In 1998, following the release of the Financial System (‘Wallis’) Inquiry’s final recommendations on financial system regulation, the Australian Government implemented a new organisational framework for the regulation of the financial system.
Prior to the Wallis Inquiry, regulation was either governed by the states for some products or based on a sectoral approach with industry specific regulation. The Inquiry recommended that regulation be nationalised and based on functional objectives, with three ‘peaks’ — a single prudential regulator (the Australian Prudential Regulation Authority (APRA)), a regulator for consumer protection and market integrity (the Australian Securities and Investment Commission (ASIC)), and an institution responsible for systemic stability and payments, as well as setting interest rates (the Reserve Bank of Australia) (RBA) (see below graphic).
These arrangements were designed to ensure that regulation was consistent for similar financial products. And having lost its responsibility for bank prudential supervision, the RBA was left to focus more or less exclusively on inflation targeting.
For the first decade or so, the new structure appeared to work well, with the Australian economy growing strongly whilst inflation remained stable, in line with the ‘The Great Moderation’ taking place across the developed world.
But over recent years, the cracks in Australia’s financial regulatory model have appeared, particularly in relation to the separation of powers between APRA and the RBA.
APRA is responsible for prudential regulation and maintaining lending standards, whereas the RBA is largely responsible for managing the cost of credit via interest rates.
Following the end of the last mining boom in 2012, the RBA lowered the cost of credit (via dropping interest rates) in a bid to lower the Australian dollar and improve the competitiveness of the non-mining trade-exposed economy.
However, this lowering of interest rates also blew-up Australia’s housing and private debt bubble, skewing resource allocation and leaving the economy and financial system vulnerable to a bust.
The primary reason why the housing market inflated so much was because APRA was completely delinquent in acting to bolster lending standards, which fell to horribly low levels, as revealed during the recent banking Royal Commission.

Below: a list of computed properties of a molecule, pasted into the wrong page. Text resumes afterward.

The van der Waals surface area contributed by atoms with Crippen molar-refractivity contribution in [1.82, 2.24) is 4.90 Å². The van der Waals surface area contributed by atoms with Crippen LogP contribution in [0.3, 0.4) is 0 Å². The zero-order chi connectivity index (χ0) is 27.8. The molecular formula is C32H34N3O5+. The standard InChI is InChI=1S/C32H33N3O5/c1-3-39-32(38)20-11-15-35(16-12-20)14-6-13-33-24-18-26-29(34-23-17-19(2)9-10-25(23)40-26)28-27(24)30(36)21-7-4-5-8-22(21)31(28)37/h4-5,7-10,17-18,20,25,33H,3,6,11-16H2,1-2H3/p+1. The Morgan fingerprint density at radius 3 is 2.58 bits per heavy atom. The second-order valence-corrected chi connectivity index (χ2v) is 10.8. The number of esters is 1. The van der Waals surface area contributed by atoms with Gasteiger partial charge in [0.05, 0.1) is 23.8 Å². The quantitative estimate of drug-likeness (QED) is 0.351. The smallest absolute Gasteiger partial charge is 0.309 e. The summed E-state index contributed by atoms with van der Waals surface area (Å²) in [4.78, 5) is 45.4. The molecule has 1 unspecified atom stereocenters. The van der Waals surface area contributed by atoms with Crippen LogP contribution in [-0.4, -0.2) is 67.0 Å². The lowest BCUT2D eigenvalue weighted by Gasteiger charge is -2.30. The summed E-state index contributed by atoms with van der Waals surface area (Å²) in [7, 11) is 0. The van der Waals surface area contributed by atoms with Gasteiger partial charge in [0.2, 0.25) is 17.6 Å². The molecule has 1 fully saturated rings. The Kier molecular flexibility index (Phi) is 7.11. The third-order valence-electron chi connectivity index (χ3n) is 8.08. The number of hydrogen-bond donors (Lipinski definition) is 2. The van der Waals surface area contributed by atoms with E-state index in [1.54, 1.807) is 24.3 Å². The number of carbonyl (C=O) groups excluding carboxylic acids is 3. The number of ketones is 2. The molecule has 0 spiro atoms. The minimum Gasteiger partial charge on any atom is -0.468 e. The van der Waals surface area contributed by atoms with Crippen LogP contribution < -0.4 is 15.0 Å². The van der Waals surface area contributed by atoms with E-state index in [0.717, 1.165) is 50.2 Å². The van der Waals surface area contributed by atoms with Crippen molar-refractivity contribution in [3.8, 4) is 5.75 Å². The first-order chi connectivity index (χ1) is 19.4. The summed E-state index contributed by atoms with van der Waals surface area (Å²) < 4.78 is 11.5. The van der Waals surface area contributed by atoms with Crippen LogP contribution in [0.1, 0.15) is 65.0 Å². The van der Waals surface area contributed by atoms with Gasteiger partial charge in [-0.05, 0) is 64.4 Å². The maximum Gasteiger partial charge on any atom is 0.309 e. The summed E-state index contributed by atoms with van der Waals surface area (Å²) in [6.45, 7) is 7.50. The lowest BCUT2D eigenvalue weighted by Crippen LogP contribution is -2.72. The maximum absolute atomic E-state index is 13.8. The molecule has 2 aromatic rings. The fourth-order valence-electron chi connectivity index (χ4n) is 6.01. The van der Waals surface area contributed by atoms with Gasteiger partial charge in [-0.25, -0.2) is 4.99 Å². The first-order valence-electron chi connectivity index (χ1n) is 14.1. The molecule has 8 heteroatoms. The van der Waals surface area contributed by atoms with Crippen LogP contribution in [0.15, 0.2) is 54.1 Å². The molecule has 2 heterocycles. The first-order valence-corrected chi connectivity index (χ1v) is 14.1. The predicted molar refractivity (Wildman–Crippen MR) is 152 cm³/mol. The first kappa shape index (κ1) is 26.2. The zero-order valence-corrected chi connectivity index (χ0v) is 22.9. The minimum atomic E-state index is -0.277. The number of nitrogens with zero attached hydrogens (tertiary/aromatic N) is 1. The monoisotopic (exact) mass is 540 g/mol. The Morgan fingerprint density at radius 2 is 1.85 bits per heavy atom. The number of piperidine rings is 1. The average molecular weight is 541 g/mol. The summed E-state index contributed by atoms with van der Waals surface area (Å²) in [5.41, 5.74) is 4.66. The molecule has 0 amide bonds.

Now the lack of coordination between APRA and the RBA is being exposed again, with the RBA unable to lower interest rates due to fears that it would drive household debt and house prices higher:
RBA governor Philip Lowe said the threat posed by a sharp lift in borrowing by already heavily indebted Australians was a key factor in not taking official interest rates even lower…
“Would we enhance the medium-term outcomes for the Australian economy by lower interest rates today? I think in the short term we’d be probably a bit better off,” he said.
“Over the next five or 10 years would we be better off today if the main effect is we encourage people to borrow more?
“Lower interest rates could encourage more borrowing by households eager to buy residential property at a time when housing debt is already quite high and there is already a strong upswing in housing prices in place. If so, this could increase the risk of problems down the track.”
Recall that just three days after last year’s federal election, APRA relaxed its interest rate buffer, which enabled banks to extend bigger mortgages to more customers.
Thus, APRA’s macro-prudential loosening is working against the RBA’s efforts to stimulate the economy via rate cuts. Once again, APRA/RBA are not coordinating and are instead working at cross-purposes.
Perhaps, then, it is time Australia adopted the New Zealand approach, whereby the Reserve Bank of New Zealand (RBNZ) has responsibility for both monetary policy and prudential regulation.
This joint responsibility has seen the RBNZ take a much more ‘hands-on’ and transparent approach to managing housing risks, including the early implementation of macro-prudential curbs and frequent adjustments, along with frequent stern ‘jawboning’ of housing risks to the community.
It is also worth pointing-out that in 2011, the Bank of England resumed responsibility for both monetary policy and prudential supervision, taking back control from the failed Financial Services Authority (FSA) after 14 years following a post-mortem review of the financial crisis.
In short, there are two strong precedents for the RBA resuming control of both monetary policy and prudential supervision, in a bid to centralise responsibility. This way, the RBA would ‘own the bubble’ and would be forced to stem the flow of mortgage credit as it cuts interest rates.